NCAA Rules That Marijuana Is Not a Performance-Enhancing Substance

R. Cory Smith@@RCorySmithSenior Writer IApril 16, 2014

GLENDALE, AZ - JANUARY 02:  A member of the Stanford Cardinal marching band performs against the Oklahoma State Cowboys during the Tostitos Fiesta Bowl on January 2, 2012 at University of Phoenix Stadium in Glendale, Arizona.  (Photo by Donald Miralle/Getty Images)
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The NCAA has decided not to punish student-athletes as harshly for the use of marijuana after determining that it is not a performance-enhancing substance.    

Dennis Dodd of CBS Sports reported the news on Wednesday afternoon:

In his article, Dodd points to the recent rule change earlier in the week that allows expanded meal allowances for student-athletes. Another additional point the NCAA committee made was that the punishment for testing positive for marijuana would be reduced because it is not a performance-enhancing substance.

Here's a look at the new rule change from the report:

The penalty for testing positive for street drugs, including marijuana, will be reduced to half a season from a full season. Street drugs are not performance-enhancing in nature, and this change will encourage schools to provide student-athletes the necessary rehabilitation.

While this is a huge change, it also doesn't change the law in many states. In the few states where the substance is actually legal—such as Colorado—the punishment may not appear to be as harsh.

As for any other state where it is not legal, running the risk of a suspension and arrest might be a little more harsh. USA Today also recently ran a study that shows casual use of marijuana can still affect brain cells:

Back in August 2012, Jeremy Morris of the Johnson County Sheriff's Office in Kansas spoke about the usage of synthetic marijuana, per Dodd:

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The drug testing has not caught up. We're just now figuring out how to test for some of the original compounds. If you're a college student and you really like to do drugs and you don't want to get caught, go ahead and use these. They're not going to catch you. [...]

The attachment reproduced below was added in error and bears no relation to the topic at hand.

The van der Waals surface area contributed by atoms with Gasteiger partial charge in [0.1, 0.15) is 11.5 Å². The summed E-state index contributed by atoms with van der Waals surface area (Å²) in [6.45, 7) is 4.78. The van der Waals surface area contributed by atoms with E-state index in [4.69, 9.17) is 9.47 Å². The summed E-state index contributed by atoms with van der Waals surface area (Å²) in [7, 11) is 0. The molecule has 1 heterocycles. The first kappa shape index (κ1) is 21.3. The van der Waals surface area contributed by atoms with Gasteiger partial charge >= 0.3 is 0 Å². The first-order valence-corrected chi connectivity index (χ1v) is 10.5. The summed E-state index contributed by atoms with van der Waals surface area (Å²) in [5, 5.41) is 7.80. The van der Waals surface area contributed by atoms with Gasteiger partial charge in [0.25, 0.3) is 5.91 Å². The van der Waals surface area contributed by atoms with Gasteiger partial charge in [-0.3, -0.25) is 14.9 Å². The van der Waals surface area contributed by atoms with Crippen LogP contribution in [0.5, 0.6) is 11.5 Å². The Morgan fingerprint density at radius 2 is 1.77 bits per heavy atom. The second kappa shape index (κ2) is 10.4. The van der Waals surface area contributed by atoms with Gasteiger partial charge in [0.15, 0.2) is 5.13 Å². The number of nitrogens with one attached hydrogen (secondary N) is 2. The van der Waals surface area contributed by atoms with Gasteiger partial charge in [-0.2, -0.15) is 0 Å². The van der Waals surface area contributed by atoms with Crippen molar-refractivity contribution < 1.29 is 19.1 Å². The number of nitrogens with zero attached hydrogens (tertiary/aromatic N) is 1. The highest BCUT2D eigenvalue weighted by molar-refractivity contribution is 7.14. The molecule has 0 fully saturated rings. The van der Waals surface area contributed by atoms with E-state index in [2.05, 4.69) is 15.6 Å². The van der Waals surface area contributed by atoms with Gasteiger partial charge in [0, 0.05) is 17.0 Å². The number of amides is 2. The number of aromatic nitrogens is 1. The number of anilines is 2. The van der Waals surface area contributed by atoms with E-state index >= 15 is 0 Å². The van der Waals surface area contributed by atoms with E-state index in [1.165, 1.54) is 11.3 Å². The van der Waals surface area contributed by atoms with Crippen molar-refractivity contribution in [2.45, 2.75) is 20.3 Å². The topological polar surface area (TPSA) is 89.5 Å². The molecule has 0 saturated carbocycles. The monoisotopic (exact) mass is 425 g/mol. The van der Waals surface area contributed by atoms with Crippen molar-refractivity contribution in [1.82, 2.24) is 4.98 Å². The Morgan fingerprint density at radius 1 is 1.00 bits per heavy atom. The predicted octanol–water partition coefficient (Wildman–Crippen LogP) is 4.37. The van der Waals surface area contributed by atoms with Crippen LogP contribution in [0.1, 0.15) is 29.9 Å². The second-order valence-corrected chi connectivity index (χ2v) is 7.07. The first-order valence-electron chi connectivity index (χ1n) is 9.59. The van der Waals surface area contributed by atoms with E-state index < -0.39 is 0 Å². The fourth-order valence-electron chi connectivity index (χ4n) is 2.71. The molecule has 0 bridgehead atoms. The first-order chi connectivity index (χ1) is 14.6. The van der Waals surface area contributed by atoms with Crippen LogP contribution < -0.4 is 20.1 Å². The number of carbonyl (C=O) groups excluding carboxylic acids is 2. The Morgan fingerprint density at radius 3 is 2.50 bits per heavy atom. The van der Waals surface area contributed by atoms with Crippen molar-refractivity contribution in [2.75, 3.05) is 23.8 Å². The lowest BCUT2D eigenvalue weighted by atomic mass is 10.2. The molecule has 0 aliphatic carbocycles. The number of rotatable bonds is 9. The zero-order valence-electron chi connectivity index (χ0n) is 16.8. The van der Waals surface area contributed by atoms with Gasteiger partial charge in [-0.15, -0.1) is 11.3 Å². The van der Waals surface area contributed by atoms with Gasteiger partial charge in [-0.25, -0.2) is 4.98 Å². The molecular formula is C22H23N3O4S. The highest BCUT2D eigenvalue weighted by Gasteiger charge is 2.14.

You don't die of a heart attack smoking marijuana. Kids are dying from smoking synthetic marijuana.

Whether or not this will change the way that student-athletes approach using the substance will be seen over time. Reducing the punishment might cause more players to think about trying marijuana, but sitting out for half a season is still a costly suspension.

As Dodd points out, the NCAA only tests for substances leading up to huge events such as bowl games or the NCAA tournament, which come at the end of their respective seasons, so athletes can easily avoid being caught smoking pot. Any potential punishment, then, would come ahead of the following season. As a result, thinking about the repercussions for the next season might not be the biggest concern for some athletes.

The use of pot leading up to a game or even a practice still might affect the way the game is played for an individual athlete, even though being caught comes with a much lesser punishment now.

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